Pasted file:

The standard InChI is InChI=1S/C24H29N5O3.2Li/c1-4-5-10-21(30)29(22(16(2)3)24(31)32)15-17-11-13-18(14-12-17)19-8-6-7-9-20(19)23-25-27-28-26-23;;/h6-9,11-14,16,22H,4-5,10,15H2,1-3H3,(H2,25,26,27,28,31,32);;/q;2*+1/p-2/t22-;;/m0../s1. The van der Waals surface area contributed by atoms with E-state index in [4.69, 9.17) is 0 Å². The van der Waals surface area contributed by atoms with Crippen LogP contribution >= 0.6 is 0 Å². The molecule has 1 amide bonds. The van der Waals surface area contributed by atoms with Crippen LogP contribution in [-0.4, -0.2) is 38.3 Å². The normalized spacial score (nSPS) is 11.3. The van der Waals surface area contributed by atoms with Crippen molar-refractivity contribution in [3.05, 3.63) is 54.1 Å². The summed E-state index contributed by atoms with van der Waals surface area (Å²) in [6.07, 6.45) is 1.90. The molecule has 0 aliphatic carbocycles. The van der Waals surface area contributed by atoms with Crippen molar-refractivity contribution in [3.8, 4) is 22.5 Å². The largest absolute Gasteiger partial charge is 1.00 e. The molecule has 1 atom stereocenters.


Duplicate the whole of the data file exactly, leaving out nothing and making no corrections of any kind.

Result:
The standard InChI is InChI=1S/C24H29N5O3.2Li/c1-4-5-10-21(30)29(22(16(2)3)24(31)32)15-17-11-13-18(14-12-17)19-8-6-7-9-20(19)23-25-27-28-26-23;;/h6-9,11-14,16,22H,4-5,10,15H2,1-3H3,(H2,25,26,27,28,31,32);;/q;2*+1/p-2/t22-;;/m0../s1. The van der Waals surface area contributed by atoms with E-state index in [4.69, 9.17) is 0 Å². The van der Waals surface area contributed by atoms with Crippen LogP contribution >= 0.6 is 0 Å². The molecule has 1 amide bonds. The van der Waals surface area contributed by atoms with Crippen LogP contribution in [-0.4, -0.2) is 38.3 Å². The normalized spacial score (nSPS) is 11.3. The van der Waals surface area contributed by atoms with Crippen molar-refractivity contribution in [3.05, 3.63) is 54.1 Å². The summed E-state index contributed by atoms with van der Waals surface area (Å²) in [6.07, 6.45) is 1.90. The molecule has 0 aliphatic carbocycles. The van der Waals surface area contributed by atoms with Crippen molar-refractivity contribution in [3.8, 4) is 22.5 Å². The largest absolute Gasteiger partial charge is 1.00 e. The molecule has 1 atom stereocenters.